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Four-element altar for Sara and Michael’s Wedding. Amethyst, candle, feather, and water infused under the Full Moon. Celtic cross, and handfasting ribbon. The rings were on a twig of rosemary for remembrance. www.veronikarobinson.com/celebrant

 

In an ideal world, and it’s certainly something I try to do in my daily life, we would see each day (and each moment) as sacrosanct, and be mindful of how we experience time and space and symbolism. But this world isn’t ideal. We, as a culture, have been corrupted by devices that remove us from our true nature. We often watch two screens at once: phone and TV. Have you ever gone to lunch with a friend and they spend their whole time looking at their phone? This is the world we’ve created, but it doesn’t have to be this way. These are choices we make. We can learn to be still. We can learn to listen, and learn to be present.

ceremonysarandmichael

Without question, my favourite wedding ceremony in 21 years. What a truly gorgeous couple. www.veronikarobinson.com/celebrant

 

ceremonyflowergirl

Beautiful flower girl at Sara and Michael’s wedding ceremony www.veronikarobinson.com/celebrant

As adults, we are role models teaching children how to be witnesses or participants in sacred ceremonies.

As a celebrant, children are always welcome at my ceremonies. I don’t have expectations of them sitting still for long, but I do always hope that parents will be mindful of how they and their children may impact on a ceremony. So, some simple tips for being a mindful guest at a ceremony:

ceremonysara

I present to you Mrs Sara Pearson. What a beautiful wedding! (if I do say so myself) www.veronikarobinson.com/celebrant

1. Arrive on time! If you are late, do not walk into the ceremonial space. Stay outside or at the side.

2. Understand that this is a sacred space, and just because you may not be in a church or chapel with a priest, it doesn’t mean talking should continue after the ceremony has started. This is particularly true during moments of ritual, such as candle lighting or exchange of vows or tying the handfasting cord. Honour what is happening by being a conscious witness to the rituals, symbols and word medicine. Know that for this person/couple/family, they will never get this moment back again.

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3. Be particularly mindful of young children, and how they may end up becoming centre stage and taking the focus away from the person/family for whom the ceremony is happening. Ensure their needs are met (for food/drink/comfort/amusement/toilet) before the ceremony starts. 4. Ensure your phone/pager is off or down. Don’t assume it’s okay to take photos during the ceremony. Flash lights, the click of a camera, etc., are not conducive to sacred space. 5. Go to the toilet before the ceremony starts. Allow yourself to be truly present. Let your heart really feel into the moment, and give and receive love with those around you, and those who you are witnessing.

 

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Such an honour to officiate Sibella’s naming ceremony. What a wonderful family. www.veronikarobinson.com/celebrant

 

 

Ceremonies are beautiful and powerful rites of passage. They are made even more sacred when guests are there as mindful witnesses, whether they are giving a reading, singing a song, or simply witnessing through their quiet, respectful presence. It’s a role, though silent, that shouldn’t be underestimated.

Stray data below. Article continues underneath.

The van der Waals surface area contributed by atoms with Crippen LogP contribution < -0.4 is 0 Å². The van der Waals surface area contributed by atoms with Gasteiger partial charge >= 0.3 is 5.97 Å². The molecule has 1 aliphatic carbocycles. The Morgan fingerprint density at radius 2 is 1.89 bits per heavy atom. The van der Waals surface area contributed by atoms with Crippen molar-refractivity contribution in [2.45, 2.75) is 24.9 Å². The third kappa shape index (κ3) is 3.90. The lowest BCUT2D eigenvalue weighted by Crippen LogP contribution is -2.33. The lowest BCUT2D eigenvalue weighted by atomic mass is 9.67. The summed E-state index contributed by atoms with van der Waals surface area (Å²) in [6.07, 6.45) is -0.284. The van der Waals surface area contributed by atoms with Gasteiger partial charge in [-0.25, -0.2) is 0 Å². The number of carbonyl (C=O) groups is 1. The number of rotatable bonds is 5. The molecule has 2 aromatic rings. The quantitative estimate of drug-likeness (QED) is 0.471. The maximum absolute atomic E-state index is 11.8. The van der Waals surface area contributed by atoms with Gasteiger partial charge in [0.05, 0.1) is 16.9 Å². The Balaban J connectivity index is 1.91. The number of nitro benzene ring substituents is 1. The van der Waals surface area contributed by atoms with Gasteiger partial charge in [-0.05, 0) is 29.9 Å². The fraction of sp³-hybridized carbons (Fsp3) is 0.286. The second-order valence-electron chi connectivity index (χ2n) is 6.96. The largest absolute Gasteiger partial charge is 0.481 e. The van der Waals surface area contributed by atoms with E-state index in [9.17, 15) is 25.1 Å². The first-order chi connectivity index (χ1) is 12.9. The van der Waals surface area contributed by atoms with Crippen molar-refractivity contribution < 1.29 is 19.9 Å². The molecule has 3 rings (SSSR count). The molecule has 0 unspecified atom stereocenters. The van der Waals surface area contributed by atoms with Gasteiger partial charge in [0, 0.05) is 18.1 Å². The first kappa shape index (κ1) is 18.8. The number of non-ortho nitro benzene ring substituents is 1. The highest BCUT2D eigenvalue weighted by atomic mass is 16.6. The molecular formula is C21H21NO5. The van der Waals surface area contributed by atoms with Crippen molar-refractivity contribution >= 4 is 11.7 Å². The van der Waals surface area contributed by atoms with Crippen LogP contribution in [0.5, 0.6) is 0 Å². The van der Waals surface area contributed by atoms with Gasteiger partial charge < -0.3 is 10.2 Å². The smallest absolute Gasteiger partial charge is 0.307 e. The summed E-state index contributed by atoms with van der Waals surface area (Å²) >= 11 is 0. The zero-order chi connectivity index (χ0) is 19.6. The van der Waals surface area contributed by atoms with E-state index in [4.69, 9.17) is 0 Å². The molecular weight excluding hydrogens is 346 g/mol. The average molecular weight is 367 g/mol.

Veronika Robinson is a celebrant who officiates weddings and Celtic handfastings, funerals, namings, housewarmings, blessingways, and other rites of passage, such as New to the Moon (menarche) and Creative Crone (menopause). She has had the honour of officiating ceremonies since 1995. www.veronikarobinson.com/celebrant She is available throughout Cumbria, north Lancashire and Yorkshire, and Southern Scotland (to within 100 miles of Penrith).

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A little bit of love that I left on my husband’s wood-chopping block.

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Choosing a time of day to marry

There are so many decisions to make for your wedding day, but have you ever given any thought to the energies of the different times of day during which to ‘tie the knot’?

 

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Depending on your vision of where the ceremony and reception will take place, you may feel you don’t have much choice in terms of picking a suitable time of day. Maybe you need to allow time for people to travel to the venue, or for the hair and make-up artists to work on their beautification project. Or perhaps the venue makes the decision for you.

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The energies of the day mirror the seasonal energies.

Morning represents Springtime, and is ruled by Aries. It’s filled with the spirit of “let’s do this!” There’s a dynamic, powerful, and definite liveliness to morning. Think of the power and determination of all those Spring bulbs finding their way through the cold dark soil, and blessing us with their incredible beauty. They give us hope! And what of sunrise? How incredible is that energy? To marry at this time of day will infuse your marriage with a positive and energetic tone.

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How many brides do you know of who married in the early part of the day? I did!